This story went online so close to April 1st, most people thought it was a hoax. After a year of tinkering, a British man by the name of Richard Browning crafted the beginnings of a Daedalus flying suit.
History check: Daedalus was the Greek craftsman who made wax and feather flying suits for him and his son, Icarus. The boy died on their first flight because he flew too close to the sun, teaching the lesson that we should not tempt the gods or something.
There’s just one problem with Browning’s suit. It turns out that it takes some serious strength to operate such powerful forces on the human body.
The Daedalus suit may not yet stack up to Tony Stark’s famous (but totally fictional) suit, but it’s a good start and something you will wish you could fly.
Why wait? For the measly price of $250,000, you can have your own.
Like Stark, Browning came into this game with some talent. He had enough money to spend on pie-in-the-sky, hair-brained ideas.
It’s easy to imagine the pile of failed hair-brain ideas that never see the light of day because they die before they take off, started by well-intended folks who don’t make it happen. Not Browning’s design, but we’ll come back to that.
Browning wasn’t just playing around, either. He started a company to back the project, called Gravity. Cute, Dick, cute.
Physically, the man is no slouch either. Going into the project, Browning was already a triathlete, marathoner, and endurance canoeist.
What he discovered along the way, though, is that flying his suit would take more strength than he had on tap.
The first version of the suit was simple, wild and needed some time. He started slow, at first testing the compact jets, using them like a super-powered leaf blower.
His jets weren’t the micro versions from Iron Man’s suit, not even close, and the power source is liquid fuel like a plane, lest you thought he created the first arc reactor.
The fuel rests in custom fuel bladders, which he wears like a hip pack. We can assume that an accident could be deadly just by nature of accidents in general, but there’s also the possibility of the accident burning him beyond recognition.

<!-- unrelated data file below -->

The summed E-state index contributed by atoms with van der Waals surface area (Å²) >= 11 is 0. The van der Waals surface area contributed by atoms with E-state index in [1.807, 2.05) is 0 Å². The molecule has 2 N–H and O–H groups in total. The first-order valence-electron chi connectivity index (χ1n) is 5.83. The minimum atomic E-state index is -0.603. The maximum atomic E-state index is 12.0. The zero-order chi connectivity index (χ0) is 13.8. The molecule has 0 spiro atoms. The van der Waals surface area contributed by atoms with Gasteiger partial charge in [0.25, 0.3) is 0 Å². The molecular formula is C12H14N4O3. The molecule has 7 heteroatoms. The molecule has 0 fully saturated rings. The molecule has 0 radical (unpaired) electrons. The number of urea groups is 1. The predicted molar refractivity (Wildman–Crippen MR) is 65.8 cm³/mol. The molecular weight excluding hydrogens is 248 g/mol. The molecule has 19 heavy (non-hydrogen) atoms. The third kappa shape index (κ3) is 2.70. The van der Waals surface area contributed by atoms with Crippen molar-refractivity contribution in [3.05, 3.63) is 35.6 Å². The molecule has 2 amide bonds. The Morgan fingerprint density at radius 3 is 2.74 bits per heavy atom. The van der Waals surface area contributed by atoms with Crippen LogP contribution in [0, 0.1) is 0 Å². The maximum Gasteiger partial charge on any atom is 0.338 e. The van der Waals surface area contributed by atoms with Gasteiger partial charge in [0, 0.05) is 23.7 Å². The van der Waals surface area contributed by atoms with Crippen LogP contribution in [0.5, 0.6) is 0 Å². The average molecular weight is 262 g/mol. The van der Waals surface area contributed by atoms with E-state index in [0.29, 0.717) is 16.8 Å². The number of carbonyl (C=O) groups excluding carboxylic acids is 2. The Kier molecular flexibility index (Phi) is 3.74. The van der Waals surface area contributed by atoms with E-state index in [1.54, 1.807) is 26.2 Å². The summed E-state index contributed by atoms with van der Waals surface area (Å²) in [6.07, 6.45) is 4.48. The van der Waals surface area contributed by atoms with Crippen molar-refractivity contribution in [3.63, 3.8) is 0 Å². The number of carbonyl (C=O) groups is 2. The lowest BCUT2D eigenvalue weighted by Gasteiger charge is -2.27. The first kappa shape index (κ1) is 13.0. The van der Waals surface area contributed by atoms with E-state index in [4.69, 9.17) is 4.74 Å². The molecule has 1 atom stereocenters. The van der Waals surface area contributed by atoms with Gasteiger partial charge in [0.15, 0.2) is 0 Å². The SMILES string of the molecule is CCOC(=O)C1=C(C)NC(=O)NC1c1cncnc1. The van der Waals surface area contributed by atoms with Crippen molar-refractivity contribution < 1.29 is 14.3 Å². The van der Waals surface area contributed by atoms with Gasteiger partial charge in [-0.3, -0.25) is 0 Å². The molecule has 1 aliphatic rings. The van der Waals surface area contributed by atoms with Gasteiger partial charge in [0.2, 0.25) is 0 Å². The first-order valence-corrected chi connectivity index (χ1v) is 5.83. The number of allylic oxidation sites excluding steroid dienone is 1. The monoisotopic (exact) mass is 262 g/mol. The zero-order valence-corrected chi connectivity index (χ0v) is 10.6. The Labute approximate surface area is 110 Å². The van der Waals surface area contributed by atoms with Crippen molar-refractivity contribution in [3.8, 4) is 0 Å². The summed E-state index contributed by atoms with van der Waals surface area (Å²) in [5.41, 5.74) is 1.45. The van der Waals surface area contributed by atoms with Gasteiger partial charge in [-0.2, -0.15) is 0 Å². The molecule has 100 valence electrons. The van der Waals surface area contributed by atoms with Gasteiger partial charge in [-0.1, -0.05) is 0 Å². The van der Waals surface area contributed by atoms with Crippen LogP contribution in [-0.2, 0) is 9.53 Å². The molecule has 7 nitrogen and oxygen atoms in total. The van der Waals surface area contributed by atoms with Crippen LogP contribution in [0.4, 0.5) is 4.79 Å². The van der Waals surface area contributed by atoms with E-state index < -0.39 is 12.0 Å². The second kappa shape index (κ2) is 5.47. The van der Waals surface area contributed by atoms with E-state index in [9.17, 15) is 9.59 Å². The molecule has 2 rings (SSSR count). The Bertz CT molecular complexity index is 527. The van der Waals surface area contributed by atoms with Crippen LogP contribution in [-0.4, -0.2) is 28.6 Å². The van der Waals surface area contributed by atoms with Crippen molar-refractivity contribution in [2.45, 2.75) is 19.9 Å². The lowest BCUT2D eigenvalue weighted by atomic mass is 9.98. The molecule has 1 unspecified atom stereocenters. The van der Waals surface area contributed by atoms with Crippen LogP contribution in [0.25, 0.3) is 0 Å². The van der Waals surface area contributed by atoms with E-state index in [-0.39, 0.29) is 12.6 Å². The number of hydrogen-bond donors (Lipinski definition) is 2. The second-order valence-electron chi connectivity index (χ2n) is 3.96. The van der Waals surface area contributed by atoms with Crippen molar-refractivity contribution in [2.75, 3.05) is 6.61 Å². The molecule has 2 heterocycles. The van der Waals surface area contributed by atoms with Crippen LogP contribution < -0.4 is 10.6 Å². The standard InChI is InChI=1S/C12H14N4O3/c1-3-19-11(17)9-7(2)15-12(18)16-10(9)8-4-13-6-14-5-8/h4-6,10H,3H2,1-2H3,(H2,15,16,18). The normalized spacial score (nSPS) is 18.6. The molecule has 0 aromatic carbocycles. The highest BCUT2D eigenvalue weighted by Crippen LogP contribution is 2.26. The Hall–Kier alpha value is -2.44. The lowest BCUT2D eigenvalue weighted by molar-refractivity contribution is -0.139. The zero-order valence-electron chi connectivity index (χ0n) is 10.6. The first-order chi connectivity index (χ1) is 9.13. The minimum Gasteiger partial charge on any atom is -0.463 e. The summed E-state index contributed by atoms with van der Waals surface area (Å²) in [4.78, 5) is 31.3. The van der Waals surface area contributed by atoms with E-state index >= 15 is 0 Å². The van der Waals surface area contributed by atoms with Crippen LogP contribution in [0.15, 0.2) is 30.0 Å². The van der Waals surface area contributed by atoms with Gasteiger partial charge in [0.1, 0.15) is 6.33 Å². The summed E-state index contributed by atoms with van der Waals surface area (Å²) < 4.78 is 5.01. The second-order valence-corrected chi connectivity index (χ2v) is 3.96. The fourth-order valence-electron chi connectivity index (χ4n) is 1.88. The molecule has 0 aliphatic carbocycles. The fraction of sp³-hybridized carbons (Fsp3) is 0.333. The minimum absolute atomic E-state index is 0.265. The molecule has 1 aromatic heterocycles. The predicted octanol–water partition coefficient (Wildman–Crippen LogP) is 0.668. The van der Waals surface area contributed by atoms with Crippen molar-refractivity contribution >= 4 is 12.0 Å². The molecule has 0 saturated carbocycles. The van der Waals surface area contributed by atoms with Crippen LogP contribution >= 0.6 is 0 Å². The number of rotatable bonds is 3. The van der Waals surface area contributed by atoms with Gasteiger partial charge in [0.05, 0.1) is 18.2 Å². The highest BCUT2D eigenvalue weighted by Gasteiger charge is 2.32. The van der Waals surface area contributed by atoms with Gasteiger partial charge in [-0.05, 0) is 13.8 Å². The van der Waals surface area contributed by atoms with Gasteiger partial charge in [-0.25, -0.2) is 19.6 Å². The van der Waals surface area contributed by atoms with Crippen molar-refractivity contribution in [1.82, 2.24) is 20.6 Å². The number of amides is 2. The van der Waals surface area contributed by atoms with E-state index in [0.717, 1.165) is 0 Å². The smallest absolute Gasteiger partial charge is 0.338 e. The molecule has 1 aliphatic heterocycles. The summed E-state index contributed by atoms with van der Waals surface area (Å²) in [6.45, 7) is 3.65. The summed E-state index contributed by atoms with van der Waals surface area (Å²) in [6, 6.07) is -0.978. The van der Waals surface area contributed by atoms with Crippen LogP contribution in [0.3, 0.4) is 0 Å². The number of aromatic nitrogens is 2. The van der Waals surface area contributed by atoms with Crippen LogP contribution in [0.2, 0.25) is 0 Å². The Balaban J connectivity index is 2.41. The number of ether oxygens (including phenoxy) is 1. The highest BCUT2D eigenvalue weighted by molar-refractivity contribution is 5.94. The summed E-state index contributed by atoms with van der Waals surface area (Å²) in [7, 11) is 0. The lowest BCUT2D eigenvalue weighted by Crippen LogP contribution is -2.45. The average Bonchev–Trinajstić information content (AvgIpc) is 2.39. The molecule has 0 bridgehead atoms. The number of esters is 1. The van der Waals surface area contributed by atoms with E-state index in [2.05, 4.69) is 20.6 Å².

Like I said, Browning started slowly.
As far as potential accidents go, the suit doesn’t yet fly around like some of the jetpack designs out there. Browning suit makes big hops or hovers.
Other devices are bulkier, with wings or platforms to stand on. They do one or the other, fly or hover, not both. Browning’s will do both, once he’s able to control it.
Oh yeah, and his helmet is WiFi and Bluetooth enabled with a head’s up display helmet, which is pretty cool.
If there was a top five list of bio-hacks, flying would have to be up there, number one for most people, right next to living longer or being invisible. ‘
Browning remains focused on smaller goals, like making his product market-ready. That means he’ll have to make it safe enough that the average person can use it or at least understand that this isn’t a product for the average person.
At the current price of $250,000, it’s clear this isn’t for anyone. What I want to know is what does DARPA have to say about it?
There is no mention of them stepping in, which makes this writer wonder what they’re working on since they’re not interested? They only show us they’re dumb stuff like we’re not onto them.
We see you DARPA.
Speaking of corporate sponsorship, Browning’s design has the attention of Red Bull, ensuring that we are only months away from the first Daedalus flying suit race. Great.
So, are you ready for another technology from science fiction to step into science reality? This year, Iron Man suit, next year, The Avengers! Nahhh.
Here’s a quick video of him in action: